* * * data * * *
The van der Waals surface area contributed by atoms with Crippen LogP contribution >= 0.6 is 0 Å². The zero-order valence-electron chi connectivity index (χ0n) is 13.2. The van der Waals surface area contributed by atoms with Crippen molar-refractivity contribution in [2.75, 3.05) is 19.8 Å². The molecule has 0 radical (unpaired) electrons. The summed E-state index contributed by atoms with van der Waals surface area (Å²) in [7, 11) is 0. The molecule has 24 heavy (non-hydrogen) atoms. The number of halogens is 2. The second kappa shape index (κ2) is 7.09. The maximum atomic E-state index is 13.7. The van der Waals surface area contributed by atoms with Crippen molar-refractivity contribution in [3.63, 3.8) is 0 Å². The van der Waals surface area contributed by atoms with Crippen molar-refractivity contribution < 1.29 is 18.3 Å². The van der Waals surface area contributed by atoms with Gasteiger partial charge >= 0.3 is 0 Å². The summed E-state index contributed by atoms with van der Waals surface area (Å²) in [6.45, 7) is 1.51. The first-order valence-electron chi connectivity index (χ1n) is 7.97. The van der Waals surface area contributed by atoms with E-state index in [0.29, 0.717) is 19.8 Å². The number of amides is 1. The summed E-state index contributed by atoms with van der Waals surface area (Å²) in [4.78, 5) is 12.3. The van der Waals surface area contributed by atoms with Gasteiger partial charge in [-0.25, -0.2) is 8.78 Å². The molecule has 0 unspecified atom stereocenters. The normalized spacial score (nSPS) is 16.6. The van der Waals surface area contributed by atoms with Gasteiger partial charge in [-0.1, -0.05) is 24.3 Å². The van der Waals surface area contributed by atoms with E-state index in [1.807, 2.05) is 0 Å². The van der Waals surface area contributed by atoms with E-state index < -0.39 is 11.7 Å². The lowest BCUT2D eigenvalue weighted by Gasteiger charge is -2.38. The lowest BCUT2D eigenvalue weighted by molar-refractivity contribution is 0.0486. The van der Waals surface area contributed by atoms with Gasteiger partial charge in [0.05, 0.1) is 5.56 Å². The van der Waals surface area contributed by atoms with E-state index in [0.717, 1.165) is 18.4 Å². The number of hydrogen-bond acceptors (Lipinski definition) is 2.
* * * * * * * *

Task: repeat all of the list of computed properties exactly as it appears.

The van der Waals surface area contributed by atoms with Crippen LogP contribution >= 0.6 is 0 Å². The zero-order valence-electron chi connectivity index (χ0n) is 13.2. The van der Waals surface area contributed by atoms with Crippen molar-refractivity contribution in [2.75, 3.05) is 19.8 Å². The molecule has 0 radical (unpaired) electrons. The summed E-state index contributed by atoms with van der Waals surface area (Å²) in [7, 11) is 0. The molecule has 24 heavy (non-hydrogen) atoms. The number of halogens is 2. The second kappa shape index (κ2) is 7.09. The maximum atomic E-state index is 13.7. The van der Waals surface area contributed by atoms with Crippen molar-refractivity contribution in [3.63, 3.8) is 0 Å². The van der Waals surface area contributed by atoms with Crippen molar-refractivity contribution < 1.29 is 18.3 Å². The van der Waals surface area contributed by atoms with Gasteiger partial charge >= 0.3 is 0 Å². The summed E-state index contributed by atoms with van der Waals surface area (Å²) in [6.45, 7) is 1.51. The first-order valence-electron chi connectivity index (χ1n) is 7.97. The van der Waals surface area contributed by atoms with E-state index in [0.29, 0.717) is 19.8 Å². The number of amides is 1. The summed E-state index contributed by atoms with van der Waals surface area (Å²) in [4.78, 5) is 12.3. The van der Waals surface area contributed by atoms with Gasteiger partial charge in [-0.25, -0.2) is 8.78 Å². The molecule has 0 unspecified atom stereocenters. The normalized spacial score (nSPS) is 16.6. The van der Waals surface area contributed by atoms with Gasteiger partial charge in [-0.1, -0.05) is 24.3 Å². The van der Waals surface area contributed by atoms with E-state index in [1.807, 2.05) is 0 Å². The van der Waals surface area contributed by atoms with E-state index < -0.39 is 11.7 Å². The lowest BCUT2D eigenvalue weighted by Gasteiger charge is -2.38. The lowest BCUT2D eigenvalue weighted by molar-refractivity contribution is 0.0486. The van der Waals surface area contributed by atoms with Gasteiger partial charge in [0.05, 0.1) is 5.56 Å². The van der Waals surface area contributed by atoms with E-state index in [0.717, 1.165) is 18.4 Å². The number of hydrogen-bond acceptors (Lipinski definition) is 2.